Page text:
General Santa Ana had been dug in on one of two hills with a numerically superior infantry force with artillery. The highway to Mexico City ran through them and so they needed to be taken so the Americans could advance.

Scott knew that they could not attack directly, even with their own batteries in support, so he decided to go around one of the hills ( the relatively undefended Atalaya Hill) to take it and mitigate the Mexican advantage on the opposing hill (El Telegrafo)

It was Lee himself who discovered a path going around Atalaya Hill and so he managed to get a battery of artillery on the hill while Scott ordered a diversionary assault on Santa Ana's position on the opposing hill. When the American artillery began to fire, Santa Ana ordered a withdrawal.


Lee could have done something similar at Gettysburg during the first day of fighting, against either of Meade's flanks (Round Tops on the left and Culp's on the right), but nothing was done. On the second day he did assault the hills but they were well defended and instead of bypassing the completely he ordered a futile assault against the flanks and they failed.

Old age I guess.
 
Jul 2014
31
Maine
I would think Pickett's Charge. Lee completely ignored Longstreet's warnings, and the Army of Northern Virginia never recovered from it. The loss of men and material were never made good.

I remember going to Gettysburg last year for the 150th, and my friends and I stood on the spot almost to the minute when Pickett's Charge happened. Looking out over the field, imagining Union troops pouring down fire from above, my thought was "Yeah, this was never going to work." My second thought, seeing the Virginia memorial in the distance, was wondering what Lee and Pickett felt looking on as their forces were destroyed. Did they have any idea this was the High Watermark? I wonder.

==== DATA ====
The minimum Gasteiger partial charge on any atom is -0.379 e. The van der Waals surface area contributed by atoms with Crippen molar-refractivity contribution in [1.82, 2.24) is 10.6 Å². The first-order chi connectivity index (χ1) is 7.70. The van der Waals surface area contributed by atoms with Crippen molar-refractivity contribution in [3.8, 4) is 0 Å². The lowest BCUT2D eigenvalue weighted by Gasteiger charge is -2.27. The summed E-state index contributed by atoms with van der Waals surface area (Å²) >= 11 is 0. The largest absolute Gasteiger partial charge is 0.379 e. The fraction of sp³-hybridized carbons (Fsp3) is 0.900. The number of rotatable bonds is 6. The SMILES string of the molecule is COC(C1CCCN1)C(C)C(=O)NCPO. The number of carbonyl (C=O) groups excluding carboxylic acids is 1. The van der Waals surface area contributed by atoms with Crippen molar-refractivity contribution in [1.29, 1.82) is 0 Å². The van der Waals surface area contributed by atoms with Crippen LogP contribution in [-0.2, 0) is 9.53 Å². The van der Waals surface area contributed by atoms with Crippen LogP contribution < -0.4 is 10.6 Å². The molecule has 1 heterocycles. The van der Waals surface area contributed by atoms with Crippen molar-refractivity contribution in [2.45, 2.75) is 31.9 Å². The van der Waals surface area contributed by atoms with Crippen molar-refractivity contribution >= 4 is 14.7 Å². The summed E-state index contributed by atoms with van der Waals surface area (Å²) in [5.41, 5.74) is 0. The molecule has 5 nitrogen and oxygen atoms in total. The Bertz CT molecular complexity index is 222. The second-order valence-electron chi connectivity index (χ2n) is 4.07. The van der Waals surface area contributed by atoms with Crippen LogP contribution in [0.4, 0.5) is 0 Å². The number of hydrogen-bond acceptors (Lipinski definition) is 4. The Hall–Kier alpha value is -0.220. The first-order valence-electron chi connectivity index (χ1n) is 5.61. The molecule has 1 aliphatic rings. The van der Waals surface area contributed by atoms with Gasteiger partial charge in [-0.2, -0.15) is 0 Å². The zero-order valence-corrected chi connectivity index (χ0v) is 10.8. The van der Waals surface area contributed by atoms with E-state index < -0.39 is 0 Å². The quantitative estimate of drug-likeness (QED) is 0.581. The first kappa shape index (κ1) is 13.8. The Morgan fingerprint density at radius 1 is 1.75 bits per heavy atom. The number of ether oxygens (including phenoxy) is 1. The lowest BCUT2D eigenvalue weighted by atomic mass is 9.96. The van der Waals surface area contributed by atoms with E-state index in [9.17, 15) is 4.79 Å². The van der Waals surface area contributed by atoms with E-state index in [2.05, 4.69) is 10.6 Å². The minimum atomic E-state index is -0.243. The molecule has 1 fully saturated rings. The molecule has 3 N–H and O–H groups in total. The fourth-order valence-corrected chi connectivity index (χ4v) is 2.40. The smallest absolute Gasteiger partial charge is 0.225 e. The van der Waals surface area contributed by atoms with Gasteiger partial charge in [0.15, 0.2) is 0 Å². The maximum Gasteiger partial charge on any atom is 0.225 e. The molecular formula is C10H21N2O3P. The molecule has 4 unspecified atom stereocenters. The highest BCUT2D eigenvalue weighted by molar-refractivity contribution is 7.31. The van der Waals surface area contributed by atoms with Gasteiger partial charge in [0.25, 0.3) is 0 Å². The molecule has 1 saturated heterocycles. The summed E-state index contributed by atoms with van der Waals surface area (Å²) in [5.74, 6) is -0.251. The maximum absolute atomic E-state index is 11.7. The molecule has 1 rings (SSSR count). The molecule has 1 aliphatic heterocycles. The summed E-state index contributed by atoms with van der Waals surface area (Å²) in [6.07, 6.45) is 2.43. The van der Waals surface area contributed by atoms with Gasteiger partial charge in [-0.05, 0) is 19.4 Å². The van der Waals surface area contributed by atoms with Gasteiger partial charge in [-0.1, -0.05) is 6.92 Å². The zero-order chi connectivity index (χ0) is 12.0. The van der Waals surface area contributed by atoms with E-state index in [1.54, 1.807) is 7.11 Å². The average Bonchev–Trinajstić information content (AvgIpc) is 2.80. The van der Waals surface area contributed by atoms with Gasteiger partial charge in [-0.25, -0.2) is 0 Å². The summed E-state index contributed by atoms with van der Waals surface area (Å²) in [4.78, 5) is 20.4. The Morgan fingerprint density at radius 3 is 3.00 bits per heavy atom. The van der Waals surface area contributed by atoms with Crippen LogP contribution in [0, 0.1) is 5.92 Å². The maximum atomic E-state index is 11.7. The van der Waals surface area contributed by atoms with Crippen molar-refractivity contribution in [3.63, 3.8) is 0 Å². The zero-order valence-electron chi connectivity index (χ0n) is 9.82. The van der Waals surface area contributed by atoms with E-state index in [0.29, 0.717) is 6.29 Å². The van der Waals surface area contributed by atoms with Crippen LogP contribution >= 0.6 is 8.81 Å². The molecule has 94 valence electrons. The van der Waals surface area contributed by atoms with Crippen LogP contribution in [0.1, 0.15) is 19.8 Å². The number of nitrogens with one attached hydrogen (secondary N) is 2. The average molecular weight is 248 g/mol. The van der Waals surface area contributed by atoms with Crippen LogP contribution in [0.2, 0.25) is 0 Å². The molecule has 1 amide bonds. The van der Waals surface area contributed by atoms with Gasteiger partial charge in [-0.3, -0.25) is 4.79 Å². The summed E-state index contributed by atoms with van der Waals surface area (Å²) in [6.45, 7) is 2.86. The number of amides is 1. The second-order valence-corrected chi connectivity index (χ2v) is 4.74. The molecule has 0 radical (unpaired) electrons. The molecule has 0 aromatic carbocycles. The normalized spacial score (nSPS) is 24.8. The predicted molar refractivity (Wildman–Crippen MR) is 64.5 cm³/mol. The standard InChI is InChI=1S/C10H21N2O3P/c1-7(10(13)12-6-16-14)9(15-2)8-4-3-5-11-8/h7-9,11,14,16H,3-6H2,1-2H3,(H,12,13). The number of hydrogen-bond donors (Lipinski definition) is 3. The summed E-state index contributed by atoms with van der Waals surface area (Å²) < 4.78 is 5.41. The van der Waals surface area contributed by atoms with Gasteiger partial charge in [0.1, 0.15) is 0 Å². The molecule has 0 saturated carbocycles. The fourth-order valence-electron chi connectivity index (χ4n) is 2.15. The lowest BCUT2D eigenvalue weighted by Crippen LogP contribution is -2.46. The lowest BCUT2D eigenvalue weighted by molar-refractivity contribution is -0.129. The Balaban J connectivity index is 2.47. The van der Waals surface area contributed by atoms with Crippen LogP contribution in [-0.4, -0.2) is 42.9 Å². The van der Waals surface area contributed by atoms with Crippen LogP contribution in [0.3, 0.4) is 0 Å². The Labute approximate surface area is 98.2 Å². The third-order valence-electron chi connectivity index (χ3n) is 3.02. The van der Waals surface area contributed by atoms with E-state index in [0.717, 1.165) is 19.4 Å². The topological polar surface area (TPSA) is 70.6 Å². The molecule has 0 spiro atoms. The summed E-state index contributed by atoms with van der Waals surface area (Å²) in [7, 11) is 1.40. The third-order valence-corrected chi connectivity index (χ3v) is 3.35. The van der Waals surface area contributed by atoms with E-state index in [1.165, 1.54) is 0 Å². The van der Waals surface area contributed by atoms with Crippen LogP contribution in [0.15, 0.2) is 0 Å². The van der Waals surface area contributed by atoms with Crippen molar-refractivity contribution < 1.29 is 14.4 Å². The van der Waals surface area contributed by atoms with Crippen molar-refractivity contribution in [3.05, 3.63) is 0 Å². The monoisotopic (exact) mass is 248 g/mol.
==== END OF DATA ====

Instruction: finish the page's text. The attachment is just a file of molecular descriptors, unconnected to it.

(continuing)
Jul 2014
230
Santa Maria
I would think Pickett's Charge. Lee completely ignored Longstreet's warnings, and the Army of Northern Virginia never recovered from it. The loss of men and material were never made good.

I remember going to Gettysburg last year for the 150th, and my friends and I stood on the spot almost to the minute when Pickett's Charge happened. Looking out over the field, imagining Union troops pouring down fire from above, my thought was "Yeah, this was never going to work." My second thought, seeing the Virginia memorial in the distance, was wondering what Lee and Pickett felt looking on as their forces were destroyed. Did they have any idea this was the High Watermark? I wonder.

"General Lee, I have no division!" -Pickett
 
Jul 2014
31
Maine
"General Lee, I have no division!" -Pickett
Yeah, my friend who organized it made us both watch Gettysburg and read The Killer Angels before we went; I think it was only when I stood there that I truly understood the weight of it.